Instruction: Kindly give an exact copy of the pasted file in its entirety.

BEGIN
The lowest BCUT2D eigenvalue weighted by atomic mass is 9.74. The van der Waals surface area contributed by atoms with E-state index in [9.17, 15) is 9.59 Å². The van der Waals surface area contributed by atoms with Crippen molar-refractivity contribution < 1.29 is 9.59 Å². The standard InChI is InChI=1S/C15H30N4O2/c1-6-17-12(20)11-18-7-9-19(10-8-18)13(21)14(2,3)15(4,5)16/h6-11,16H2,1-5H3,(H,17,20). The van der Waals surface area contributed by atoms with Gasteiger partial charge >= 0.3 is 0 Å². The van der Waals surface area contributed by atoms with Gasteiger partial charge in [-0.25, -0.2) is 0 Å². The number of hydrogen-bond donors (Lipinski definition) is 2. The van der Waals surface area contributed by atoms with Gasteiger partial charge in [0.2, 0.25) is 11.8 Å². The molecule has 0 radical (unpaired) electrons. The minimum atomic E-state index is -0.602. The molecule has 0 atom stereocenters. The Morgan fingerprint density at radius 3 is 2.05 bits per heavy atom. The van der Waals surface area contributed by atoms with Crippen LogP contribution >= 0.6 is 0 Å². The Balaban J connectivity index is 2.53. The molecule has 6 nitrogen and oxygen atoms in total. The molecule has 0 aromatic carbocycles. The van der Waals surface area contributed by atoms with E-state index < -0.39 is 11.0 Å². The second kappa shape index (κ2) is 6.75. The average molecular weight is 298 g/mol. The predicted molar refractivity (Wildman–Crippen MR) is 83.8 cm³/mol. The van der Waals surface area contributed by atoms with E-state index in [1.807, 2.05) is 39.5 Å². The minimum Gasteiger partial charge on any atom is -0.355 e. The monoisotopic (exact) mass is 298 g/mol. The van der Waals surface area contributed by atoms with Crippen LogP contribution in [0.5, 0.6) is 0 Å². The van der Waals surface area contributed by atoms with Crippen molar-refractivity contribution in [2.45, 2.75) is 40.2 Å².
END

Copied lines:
The lowest BCUT2D eigenvalue weighted by atomic mass is 9.74. The van der Waals surface area contributed by atoms with E-state index in [9.17, 15) is 9.59 Å². The van der Waals surface area contributed by atoms with Crippen molar-refractivity contribution < 1.29 is 9.59 Å². The standard InChI is InChI=1S/C15H30N4O2/c1-6-17-12(20)11-18-7-9-19(10-8-18)13(21)14(2,3)15(4,5)16/h6-11,16H2,1-5H3,(H,17,20). The van der Waals surface area contributed by atoms with Gasteiger partial charge >= 0.3 is 0 Å². The van der Waals surface area contributed by atoms with Gasteiger partial charge in [-0.25, -0.2) is 0 Å². The number of hydrogen-bond donors (Lipinski definition) is 2. The van der Waals surface area contributed by atoms with Gasteiger partial charge in [0.2, 0.25) is 11.8 Å². The molecule has 0 radical (unpaired) electrons. The minimum atomic E-state index is -0.602. The molecule has 0 atom stereocenters. The Morgan fingerprint density at radius 3 is 2.05 bits per heavy atom. The van der Waals surface area contributed by atoms with Crippen LogP contribution >= 0.6 is 0 Å². The Balaban J connectivity index is 2.53. The molecule has 6 nitrogen and oxygen atoms in total. The molecule has 0 aromatic carbocycles. The van der Waals surface area contributed by atoms with E-state index < -0.39 is 11.0 Å². The second kappa shape index (κ2) is 6.75. The average molecular weight is 298 g/mol. The predicted molar refractivity (Wildman–Crippen MR) is 83.8 cm³/mol. The van der Waals surface area contributed by atoms with E-state index in [1.807, 2.05) is 39.5 Å². The minimum Gasteiger partial charge on any atom is -0.355 e. The monoisotopic (exact) mass is 298 g/mol. The van der Waals surface area contributed by atoms with Crippen LogP contribution in [0.5, 0.6) is 0 Å². The van der Waals surface area contributed by atoms with Crippen molar-refractivity contribution in [2.45, 2.75) is 40.2 Å².